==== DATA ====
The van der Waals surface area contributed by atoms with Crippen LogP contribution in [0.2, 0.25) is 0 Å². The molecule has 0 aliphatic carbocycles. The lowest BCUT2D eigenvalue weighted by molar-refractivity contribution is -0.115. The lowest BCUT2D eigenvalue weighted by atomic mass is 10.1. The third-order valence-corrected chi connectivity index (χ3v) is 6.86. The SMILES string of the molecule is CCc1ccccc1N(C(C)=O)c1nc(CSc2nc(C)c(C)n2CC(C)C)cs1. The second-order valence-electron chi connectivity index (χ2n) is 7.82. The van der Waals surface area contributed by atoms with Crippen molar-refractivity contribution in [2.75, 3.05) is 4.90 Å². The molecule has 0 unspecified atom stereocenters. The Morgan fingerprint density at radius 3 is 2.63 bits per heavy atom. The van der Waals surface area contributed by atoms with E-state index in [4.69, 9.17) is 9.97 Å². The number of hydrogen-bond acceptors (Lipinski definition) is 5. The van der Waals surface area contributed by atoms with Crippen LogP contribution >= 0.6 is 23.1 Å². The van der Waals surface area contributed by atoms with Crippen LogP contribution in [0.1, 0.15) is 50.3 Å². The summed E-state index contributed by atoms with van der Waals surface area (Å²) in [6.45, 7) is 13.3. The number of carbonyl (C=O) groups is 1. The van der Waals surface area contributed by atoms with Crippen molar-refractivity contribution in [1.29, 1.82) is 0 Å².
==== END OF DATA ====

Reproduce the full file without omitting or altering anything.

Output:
The van der Waals surface area contributed by atoms with Crippen LogP contribution in [0.2, 0.25) is 0 Å². The molecule has 0 aliphatic carbocycles. The lowest BCUT2D eigenvalue weighted by molar-refractivity contribution is -0.115. The lowest BCUT2D eigenvalue weighted by atomic mass is 10.1. The third-order valence-corrected chi connectivity index (χ3v) is 6.86. The SMILES string of the molecule is CCc1ccccc1N(C(C)=O)c1nc(CSc2nc(C)c(C)n2CC(C)C)cs1. The second-order valence-electron chi connectivity index (χ2n) is 7.82. The van der Waals surface area contributed by atoms with Crippen molar-refractivity contribution in [2.75, 3.05) is 4.90 Å². The molecule has 0 unspecified atom stereocenters. The Morgan fingerprint density at radius 3 is 2.63 bits per heavy atom. The van der Waals surface area contributed by atoms with E-state index in [4.69, 9.17) is 9.97 Å². The number of hydrogen-bond acceptors (Lipinski definition) is 5. The van der Waals surface area contributed by atoms with Crippen LogP contribution >= 0.6 is 23.1 Å². The van der Waals surface area contributed by atoms with Crippen LogP contribution in [0.1, 0.15) is 50.3 Å². The summed E-state index contributed by atoms with van der Waals surface area (Å²) in [6.45, 7) is 13.3. The number of carbonyl (C=O) groups is 1. The van der Waals surface area contributed by atoms with Crippen molar-refractivity contribution in [1.29, 1.82) is 0 Å².